Literary Stylistics:
Workshop Notes no. 8

Mood and Modality II

Page Index

Adjuncts and Their Metafunction
Modal Adjuncts
Importance for Stylistics
Problems with Halliday's Division
Modal Adjuncts: Amendments
      Mood Adjuncts
      Comment Adjuncts
The SFPCA Pattern: Stylistic Significance
      Consistency of SFPCA
      Changes of Mood
      Absence or Presence of Complement
      Nature of Adjunct
      Use of Non-Standard or Non-Native English

The Analysis of Modal Adjuncts:
Significance and Problems

The Stylistic Significance of the Analysis of Modal Adjuncts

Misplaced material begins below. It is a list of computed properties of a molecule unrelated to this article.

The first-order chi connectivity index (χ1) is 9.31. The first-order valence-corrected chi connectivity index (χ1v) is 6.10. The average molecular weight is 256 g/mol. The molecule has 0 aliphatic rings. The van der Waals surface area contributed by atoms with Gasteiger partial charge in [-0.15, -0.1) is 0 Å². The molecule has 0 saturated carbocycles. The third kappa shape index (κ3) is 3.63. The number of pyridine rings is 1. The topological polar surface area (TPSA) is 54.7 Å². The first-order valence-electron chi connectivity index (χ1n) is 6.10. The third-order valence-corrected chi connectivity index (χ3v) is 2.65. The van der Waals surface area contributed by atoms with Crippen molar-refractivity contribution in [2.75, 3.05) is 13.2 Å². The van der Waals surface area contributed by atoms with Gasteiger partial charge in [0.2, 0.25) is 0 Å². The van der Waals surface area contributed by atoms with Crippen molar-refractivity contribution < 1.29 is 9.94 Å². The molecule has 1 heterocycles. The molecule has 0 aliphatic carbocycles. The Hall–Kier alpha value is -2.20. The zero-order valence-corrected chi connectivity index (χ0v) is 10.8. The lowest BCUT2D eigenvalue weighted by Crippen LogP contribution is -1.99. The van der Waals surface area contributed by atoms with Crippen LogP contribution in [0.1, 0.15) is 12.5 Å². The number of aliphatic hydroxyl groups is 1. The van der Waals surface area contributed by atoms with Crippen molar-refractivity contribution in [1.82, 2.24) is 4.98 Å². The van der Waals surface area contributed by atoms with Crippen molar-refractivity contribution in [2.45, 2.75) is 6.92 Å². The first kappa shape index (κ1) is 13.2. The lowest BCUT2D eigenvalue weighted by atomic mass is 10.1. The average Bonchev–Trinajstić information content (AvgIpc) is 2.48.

As was mentioned in a previous workshop,

The adjuncts which come under consideration in the analysis of mood and modality, are the modal adjuncts, which according to Halliday, 'express the speaker's judgement regarding the relevance of the message' (pp. 49-50; 49 of his Introduction)[1]. Modal adjuncts are further divided into

As modal adjuncts involve the judgment of the relevance of a message, they are clearly important for stylistic analysis. One can, for example, note the modal adjuncts in a passage, and ask oneself whether, or to what extent, they express or colour the opinions or perspectives (whether purely subjective or to an extent based on external evidence) of the author, narrator, or character in a narrative, or of the persona in a poem.

Some Problems with Halliday's Table of Modal Adjuncts